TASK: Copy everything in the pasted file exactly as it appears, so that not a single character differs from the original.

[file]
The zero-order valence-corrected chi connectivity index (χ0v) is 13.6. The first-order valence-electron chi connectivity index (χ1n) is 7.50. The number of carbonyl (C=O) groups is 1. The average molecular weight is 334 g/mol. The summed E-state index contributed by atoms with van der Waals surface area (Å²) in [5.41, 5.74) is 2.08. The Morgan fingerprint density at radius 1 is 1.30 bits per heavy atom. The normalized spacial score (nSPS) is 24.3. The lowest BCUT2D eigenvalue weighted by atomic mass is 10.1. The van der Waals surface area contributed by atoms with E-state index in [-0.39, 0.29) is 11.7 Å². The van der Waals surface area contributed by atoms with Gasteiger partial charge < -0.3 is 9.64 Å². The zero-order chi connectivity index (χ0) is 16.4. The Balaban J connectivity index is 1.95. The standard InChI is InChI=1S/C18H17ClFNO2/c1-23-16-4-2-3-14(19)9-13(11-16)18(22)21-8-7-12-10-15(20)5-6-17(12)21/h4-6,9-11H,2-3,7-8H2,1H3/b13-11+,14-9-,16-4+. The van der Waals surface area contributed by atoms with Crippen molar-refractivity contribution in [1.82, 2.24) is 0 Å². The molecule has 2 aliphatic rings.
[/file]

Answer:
The zero-order valence-corrected chi connectivity index (χ0v) is 13.6. The first-order valence-electron chi connectivity index (χ1n) is 7.50. The number of carbonyl (C=O) groups is 1. The average molecular weight is 334 g/mol. The summed E-state index contributed by atoms with van der Waals surface area (Å²) in [5.41, 5.74) is 2.08. The Morgan fingerprint density at radius 1 is 1.30 bits per heavy atom. The normalized spacial score (nSPS) is 24.3. The lowest BCUT2D eigenvalue weighted by atomic mass is 10.1. The van der Waals surface area contributed by atoms with E-state index in [-0.39, 0.29) is 11.7 Å². The van der Waals surface area contributed by atoms with Gasteiger partial charge < -0.3 is 9.64 Å². The zero-order chi connectivity index (χ0) is 16.4. The Balaban J connectivity index is 1.95. The standard InChI is InChI=1S/C18H17ClFNO2/c1-23-16-4-2-3-14(19)9-13(11-16)18(22)21-8-7-12-10-15(20)5-6-17(12)21/h4-6,9-11H,2-3,7-8H2,1H3/b13-11+,14-9-,16-4+. The van der Waals surface area contributed by atoms with Crippen molar-refractivity contribution in [1.82, 2.24) is 0 Å². The molecule has 2 aliphatic rings.